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Why Did My Bank Increase My Credit Card Interest Rate?

February 27, 2017

The finance charges that you have to pay every month on your credit card are linked to your interest rate. The higher your interest rate, the greater the fee you pay for carrying a balance on your card. At any point in time, issuers have the authority to increase your interest rate. However, before doing so, they are required by law to provide you with a 45-day advance notice. If you find that your interest rate has suddenly been increased, you can call up your card company to find out the reason behind it. Generally, issuers hike interest rates because of one of the following reasons.

Late Payment

If you’re more than 60 days late on a card payment, the company may raise interest rates on that card, or on another card that’s been issued by it. The rate hike is legal only if you’ve missed two consecutive payments on a card issued by the same company. The practice of "universal default," which entitles an issuer to raise interest rates if you skipped a payment on a card issued by another company, has now been banned.

Credit Limit Breach

Think twice before going over the credit limit of your card, as this could lead to a rate hike as well. Some issuers increase rates even if you get too close to the limit on a particular card, or on another card issued by the same company.

Decline in Creditworthiness

Any event that indicates a decline in your creditworthiness may cause the company to hike your rate. A bounced check or a drop in your credit score, having too much of debt, applying for too many credit cards or filing for bankruptcy - all these actions send out warning signals to the credit card issuer.

Illegal Actions or Wrong-doing on the Consumer’s Part

If you’ve used the card illegally, the issuer is likely to hike your interest rate. It may also do so if you’ve provided the company with incorrect information, or if you’ve violated any of the terms in the cardholder agreement.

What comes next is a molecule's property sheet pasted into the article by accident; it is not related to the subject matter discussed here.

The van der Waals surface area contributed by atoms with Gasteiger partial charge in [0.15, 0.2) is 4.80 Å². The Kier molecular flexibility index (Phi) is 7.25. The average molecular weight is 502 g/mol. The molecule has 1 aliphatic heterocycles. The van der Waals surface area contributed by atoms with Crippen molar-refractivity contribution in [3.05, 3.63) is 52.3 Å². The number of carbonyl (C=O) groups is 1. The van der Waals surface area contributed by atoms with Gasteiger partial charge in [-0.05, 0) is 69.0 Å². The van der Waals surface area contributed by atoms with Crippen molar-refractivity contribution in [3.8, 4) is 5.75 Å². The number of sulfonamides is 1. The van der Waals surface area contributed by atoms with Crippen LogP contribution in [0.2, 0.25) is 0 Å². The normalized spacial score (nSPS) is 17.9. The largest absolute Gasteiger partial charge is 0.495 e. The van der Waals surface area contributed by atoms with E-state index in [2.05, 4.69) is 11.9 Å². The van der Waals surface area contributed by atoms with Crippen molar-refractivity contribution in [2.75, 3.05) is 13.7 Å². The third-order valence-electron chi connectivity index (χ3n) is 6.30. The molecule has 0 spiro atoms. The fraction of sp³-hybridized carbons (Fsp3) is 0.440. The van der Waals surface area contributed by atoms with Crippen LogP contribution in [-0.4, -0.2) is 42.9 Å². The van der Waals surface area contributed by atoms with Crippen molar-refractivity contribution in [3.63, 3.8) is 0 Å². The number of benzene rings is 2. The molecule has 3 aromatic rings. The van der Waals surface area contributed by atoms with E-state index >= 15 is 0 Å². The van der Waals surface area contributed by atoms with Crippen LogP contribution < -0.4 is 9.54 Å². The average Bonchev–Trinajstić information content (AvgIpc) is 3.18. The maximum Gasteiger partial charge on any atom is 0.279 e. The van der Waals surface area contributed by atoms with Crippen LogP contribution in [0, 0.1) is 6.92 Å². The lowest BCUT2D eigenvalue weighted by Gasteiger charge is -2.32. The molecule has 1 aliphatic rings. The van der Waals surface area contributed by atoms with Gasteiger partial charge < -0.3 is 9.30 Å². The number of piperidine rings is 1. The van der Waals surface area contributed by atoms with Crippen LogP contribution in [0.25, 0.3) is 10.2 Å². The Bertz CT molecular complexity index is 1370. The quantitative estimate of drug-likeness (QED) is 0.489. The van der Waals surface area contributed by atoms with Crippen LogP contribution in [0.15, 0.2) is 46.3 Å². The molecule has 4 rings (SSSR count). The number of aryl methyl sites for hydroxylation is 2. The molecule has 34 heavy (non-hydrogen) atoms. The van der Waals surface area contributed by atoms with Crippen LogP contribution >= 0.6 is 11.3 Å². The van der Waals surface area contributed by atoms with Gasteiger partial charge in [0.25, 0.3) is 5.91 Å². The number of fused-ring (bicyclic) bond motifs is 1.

Expiry of Current Terms and Conditions

In order to entice consumers, credit card companies offer low introductory rates for a certain period of time. By law, issuers must offer these promotional rates for at least six months. After the introductory rate expires, the regular rate - which is much higher than the introductory rate - goes into effect. Interest rates may even be hiked by the issuer when a debt management plan, or any other hardship arrangement to which the consumer had previously agreed, comes to an end.

Change in Variable Interest Rates or Other Market Conditions

Most credit card rates are linked to an underlying rate, such as the prime rate. An increase in this variable rate is likely to lead to an increase in the card’s interest rate as well. Thus, if you own a credit card, you should remain alert to any kind of news regarding an increase in prime rates.

An impending increase in interest rates can be a cause of worry for cardholders, especially if they have significant expenses planned in the near future using this source of finance. Many consumers use credit cards to fund business-related activities, and even a small hike in rates could make their strategy unfeasible.

In such cases, it is better to turn to other institutions that continue to offer funds at competitive rates. Many banks offer credit card loans of up to $250,000 at 0% to borrowers who meet their specific credit profile. For a flat fee, our team at Fund&Grow can help you to take advantage of such offers. We’ll not only tell you how to qualify for these, but we’ll also hold your hand and guide you through the process. All you need to do is call us at (800) 996-0270 and you can get all the financing that you need – today!

Ari Page Ari Page is the CEO of Fund&Grow. He resides in Spring Hill, Florida with his wife and two children.

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